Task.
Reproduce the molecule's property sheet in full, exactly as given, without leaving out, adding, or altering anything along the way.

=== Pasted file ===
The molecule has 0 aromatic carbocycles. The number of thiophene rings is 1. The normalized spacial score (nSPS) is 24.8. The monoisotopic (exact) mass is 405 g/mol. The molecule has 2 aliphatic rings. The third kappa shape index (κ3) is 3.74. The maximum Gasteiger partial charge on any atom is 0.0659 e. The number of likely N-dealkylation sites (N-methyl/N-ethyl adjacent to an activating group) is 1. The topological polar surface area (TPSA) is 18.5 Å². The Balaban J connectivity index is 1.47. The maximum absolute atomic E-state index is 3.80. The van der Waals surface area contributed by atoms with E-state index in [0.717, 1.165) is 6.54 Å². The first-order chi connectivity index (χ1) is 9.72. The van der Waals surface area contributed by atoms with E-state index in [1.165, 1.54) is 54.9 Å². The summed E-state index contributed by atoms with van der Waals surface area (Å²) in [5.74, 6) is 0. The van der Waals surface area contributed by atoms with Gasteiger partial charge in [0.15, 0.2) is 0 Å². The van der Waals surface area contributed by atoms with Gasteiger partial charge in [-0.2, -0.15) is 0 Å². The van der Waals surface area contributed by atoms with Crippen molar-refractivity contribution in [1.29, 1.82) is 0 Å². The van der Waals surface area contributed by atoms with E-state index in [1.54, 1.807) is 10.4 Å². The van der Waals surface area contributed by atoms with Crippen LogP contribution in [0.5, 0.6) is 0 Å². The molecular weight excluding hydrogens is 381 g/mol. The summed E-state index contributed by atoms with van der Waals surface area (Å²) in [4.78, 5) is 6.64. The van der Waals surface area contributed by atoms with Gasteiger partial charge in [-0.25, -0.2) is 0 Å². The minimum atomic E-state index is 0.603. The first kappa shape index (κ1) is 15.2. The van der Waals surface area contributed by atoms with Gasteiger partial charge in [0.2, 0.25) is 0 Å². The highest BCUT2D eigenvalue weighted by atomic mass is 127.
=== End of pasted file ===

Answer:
The molecule has 0 aromatic carbocycles. The number of thiophene rings is 1. The normalized spacial score (nSPS) is 24.8. The monoisotopic (exact) mass is 405 g/mol. The molecule has 2 aliphatic rings. The third kappa shape index (κ3) is 3.74. The maximum Gasteiger partial charge on any atom is 0.0659 e. The number of likely N-dealkylation sites (N-methyl/N-ethyl adjacent to an activating group) is 1. The topological polar surface area (TPSA) is 18.5 Å². The Balaban J connectivity index is 1.47. The maximum absolute atomic E-state index is 3.80. The van der Waals surface area contributed by atoms with E-state index in [0.717, 1.165) is 6.54 Å². The first-order chi connectivity index (χ1) is 9.72. The van der Waals surface area contributed by atoms with E-state index in [1.165, 1.54) is 54.9 Å². The summed E-state index contributed by atoms with van der Waals surface area (Å²) in [5.74, 6) is 0. The van der Waals surface area contributed by atoms with Gasteiger partial charge in [0.15, 0.2) is 0 Å². The van der Waals surface area contributed by atoms with Gasteiger partial charge in [-0.2, -0.15) is 0 Å². The van der Waals surface area contributed by atoms with Crippen molar-refractivity contribution in [1.29, 1.82) is 0 Å². The van der Waals surface area contributed by atoms with E-state index in [1.54, 1.807) is 10.4 Å². The van der Waals surface area contributed by atoms with Crippen LogP contribution in [0.5, 0.6) is 0 Å². The molecular weight excluding hydrogens is 381 g/mol. The summed E-state index contributed by atoms with van der Waals surface area (Å²) in [4.78, 5) is 6.64. The van der Waals surface area contributed by atoms with Gasteiger partial charge in [-0.25, -0.2) is 0 Å². The minimum atomic E-state index is 0.603. The first kappa shape index (κ1) is 15.2. The van der Waals surface area contributed by atoms with Gasteiger partial charge in [0.2, 0.25) is 0 Å². The highest BCUT2D eigenvalue weighted by atomic mass is 127.